Which is why it is so difficult.  Faith is supposed to move us.  Faith is supposed to change us.  Faith is supposed to better us and open us, deepen us and mature us. And that journey isn’t easy.  In fact, it’s the most difficult, most intimidating, most risk-filled journey we will ever take because it means consistently stepping out of the safety of the boat into the wind and the waves and the storm.

Theologian Paul Tillich describes faith as “dynamic.”  If faith becomes static, if it fails to move us, open us, deepen us, better us, then it is no longer faith.  Instead, it is an idol; it is simply another idol that we put up on the mantle to worship but with which we don’t actually do anything.

Couldn’t you make this a little easier, Jesus?  Thanks be to God the answer is “No.”

Brian Birdwell was in the Pentagon on September 11, 2001, when Flight 77 was deliberately crashed into the Pentagon.  He suffered burns over extensive parts of his body.  He describes the aftermath of the attack as his two co[workers were killed and he suffered burns over extensive parts of his body in the White Chair Film, I Am Second.

“Just moments before, I was in a hallway that I was exceedingly familiar with.  I knew exactly what direction I was going.  And in that next moment, after the impact of the aircraft, and being set on fire.  I’m sustaining a life-threatening injury with no way to escape, no way to know which is to safety, which way is to danger.  That darkness and that blackness.  That panic when you meet those two circumstances.  And those moments seem to last an eternity.  And I did what we in the military are never trained to do, and that’s surrender.  And I came to that realization that I was no longer struggling to survive.  But I’d stepped over that line from the desire and that zest for living that we’re all created with to that acceptance of my death, and recognizing that this was how the Lord was going to call me home.  I just screamed out in a very loud voice, ‘Jesus, I’m coming to see you.’  That feeling would not come.  I would lay there thinking, OK, Lord, c’mon.  Let’s get on with this thing.  But the Lord had other purposes.”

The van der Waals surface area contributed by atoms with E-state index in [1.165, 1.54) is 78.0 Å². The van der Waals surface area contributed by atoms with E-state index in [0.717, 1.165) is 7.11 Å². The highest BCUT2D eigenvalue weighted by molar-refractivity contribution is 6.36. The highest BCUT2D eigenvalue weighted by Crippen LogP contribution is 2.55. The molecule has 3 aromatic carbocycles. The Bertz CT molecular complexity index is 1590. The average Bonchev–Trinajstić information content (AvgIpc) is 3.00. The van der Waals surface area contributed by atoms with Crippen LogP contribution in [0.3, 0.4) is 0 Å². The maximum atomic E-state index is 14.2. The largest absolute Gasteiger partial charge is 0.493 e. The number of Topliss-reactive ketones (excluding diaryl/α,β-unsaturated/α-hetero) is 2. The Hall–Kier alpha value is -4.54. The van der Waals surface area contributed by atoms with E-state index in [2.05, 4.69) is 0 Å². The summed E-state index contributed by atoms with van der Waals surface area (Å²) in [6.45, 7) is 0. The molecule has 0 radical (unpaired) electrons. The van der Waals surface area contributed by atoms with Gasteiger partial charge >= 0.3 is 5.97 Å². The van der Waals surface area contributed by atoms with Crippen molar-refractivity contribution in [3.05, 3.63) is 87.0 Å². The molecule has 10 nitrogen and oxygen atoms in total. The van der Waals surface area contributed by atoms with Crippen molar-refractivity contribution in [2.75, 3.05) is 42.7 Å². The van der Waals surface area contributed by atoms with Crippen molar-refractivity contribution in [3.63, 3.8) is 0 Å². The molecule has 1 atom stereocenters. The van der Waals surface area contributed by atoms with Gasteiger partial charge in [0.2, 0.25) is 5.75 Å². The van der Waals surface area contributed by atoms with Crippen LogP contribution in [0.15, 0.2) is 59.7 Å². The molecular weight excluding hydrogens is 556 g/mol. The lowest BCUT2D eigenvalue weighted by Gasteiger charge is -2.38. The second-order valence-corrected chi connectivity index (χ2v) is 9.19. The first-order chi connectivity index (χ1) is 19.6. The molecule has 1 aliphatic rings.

Brian was rescued by four friends, and in the years that followed was required to live with faith-shaking faith.  In receiving critical care at the beginning of his journey of recovery, he stated ‘… it was with the strength not of a soldier, but of my faith in Christ” that he has faced the ongoing challenges of that day.

In the years that have followed, Brian has endured over 39 reconstructive surgeries.  Today, as a retired lieutenant colonel, he is a member of the Texas State Senate.  As Brian reflects on the faith-shaking events of 9/11, he admits that he is still working on forgiving, but he also confesses that his wife and he “concentrate more on the grace of the Lord’s actions.”

Next Sunday is the last Sunday of the Christian year – Christ the King Sunday.  It is the day we proclaim Jesus as our Savior as he endured what he told Peter, James, John, and Andrew they would endure – being beaten and placed on trial, enduring the faith-shaking faith of the cross so that in the words of Hebrews 12:3, we “may not grow weary or lose heart” when we endure as we remember that Jesus did not make the journey of faith-shaking faith easier.  Jesus makes the journey of faith-shaking faith possible

Faith-Shaking Faith
by Pastor Marc Brown
November 14, 2021

Accompanying Scriptures: Hebrews 12:1-3, Mark 13:1-13

(full online service video below)

Fort Hill United Methodist Church
Order of Worship for November 14, 2021


The Good News                              “Faith-Shaking Faith”

Scripture Lesson                            Mark 13:1-13

Music                                               “Your Labor Is Not in Vain”     The Porter’s House



Closing Music                            “Safe in the Arms of Jesus”          arr. Ron Loree